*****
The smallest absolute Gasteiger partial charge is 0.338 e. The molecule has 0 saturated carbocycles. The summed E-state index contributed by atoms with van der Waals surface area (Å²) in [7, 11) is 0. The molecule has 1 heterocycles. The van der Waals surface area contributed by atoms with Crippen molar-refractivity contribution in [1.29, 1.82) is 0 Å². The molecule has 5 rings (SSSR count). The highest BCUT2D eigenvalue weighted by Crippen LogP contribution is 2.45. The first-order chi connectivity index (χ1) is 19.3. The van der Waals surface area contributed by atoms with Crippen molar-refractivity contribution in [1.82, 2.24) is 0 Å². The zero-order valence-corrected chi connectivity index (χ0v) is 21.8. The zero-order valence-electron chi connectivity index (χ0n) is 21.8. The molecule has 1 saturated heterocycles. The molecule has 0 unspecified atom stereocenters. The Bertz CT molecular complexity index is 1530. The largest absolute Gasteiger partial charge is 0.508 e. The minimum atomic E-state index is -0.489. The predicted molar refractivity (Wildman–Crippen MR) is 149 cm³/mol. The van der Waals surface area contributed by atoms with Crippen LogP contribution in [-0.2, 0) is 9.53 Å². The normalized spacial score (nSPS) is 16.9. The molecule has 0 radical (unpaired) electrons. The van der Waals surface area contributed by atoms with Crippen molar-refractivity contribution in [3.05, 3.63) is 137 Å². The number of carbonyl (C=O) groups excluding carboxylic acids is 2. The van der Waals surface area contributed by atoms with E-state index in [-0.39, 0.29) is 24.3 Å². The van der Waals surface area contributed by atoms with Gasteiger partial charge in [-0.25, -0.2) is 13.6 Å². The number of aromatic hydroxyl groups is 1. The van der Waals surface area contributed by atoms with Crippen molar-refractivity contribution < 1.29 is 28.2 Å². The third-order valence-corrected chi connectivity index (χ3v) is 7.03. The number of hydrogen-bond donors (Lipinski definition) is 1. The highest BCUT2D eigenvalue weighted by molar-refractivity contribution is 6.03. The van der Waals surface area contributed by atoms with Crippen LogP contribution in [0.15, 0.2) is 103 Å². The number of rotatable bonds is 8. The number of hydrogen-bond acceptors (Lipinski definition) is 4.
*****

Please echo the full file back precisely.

The smallest absolute Gasteiger partial charge is 0.338 e. The molecule has 0 saturated carbocycles. The summed E-state index contributed by atoms with van der Waals surface area (Å²) in [7, 11) is 0. The molecule has 1 heterocycles. The van der Waals surface area contributed by atoms with Crippen molar-refractivity contribution in [1.29, 1.82) is 0 Å². The molecule has 5 rings (SSSR count). The highest BCUT2D eigenvalue weighted by Crippen LogP contribution is 2.45. The first-order chi connectivity index (χ1) is 19.3. The van der Waals surface area contributed by atoms with Crippen molar-refractivity contribution in [1.82, 2.24) is 0 Å². The zero-order valence-corrected chi connectivity index (χ0v) is 21.8. The zero-order valence-electron chi connectivity index (χ0n) is 21.8. The molecule has 1 saturated heterocycles. The molecule has 0 unspecified atom stereocenters. The Bertz CT molecular complexity index is 1530. The largest absolute Gasteiger partial charge is 0.508 e. The minimum atomic E-state index is -0.489. The predicted molar refractivity (Wildman–Crippen MR) is 149 cm³/mol. The van der Waals surface area contributed by atoms with Crippen LogP contribution in [-0.2, 0) is 9.53 Å². The normalized spacial score (nSPS) is 16.9. The molecule has 0 radical (unpaired) electrons. The van der Waals surface area contributed by atoms with Crippen molar-refractivity contribution in [3.05, 3.63) is 137 Å². The number of carbonyl (C=O) groups excluding carboxylic acids is 2. The van der Waals surface area contributed by atoms with E-state index in [-0.39, 0.29) is 24.3 Å². The van der Waals surface area contributed by atoms with Gasteiger partial charge in [-0.25, -0.2) is 13.6 Å². The number of aromatic hydroxyl groups is 1. The van der Waals surface area contributed by atoms with Crippen molar-refractivity contribution < 1.29 is 28.2 Å². The third-order valence-corrected chi connectivity index (χ3v) is 7.03. The number of hydrogen-bond donors (Lipinski definition) is 1. The highest BCUT2D eigenvalue weighted by molar-refractivity contribution is 6.03. The van der Waals surface area contributed by atoms with Crippen LogP contribution in [0.15, 0.2) is 103 Å². The number of rotatable bonds is 8. The number of hydrogen-bond acceptors (Lipinski definition) is 4.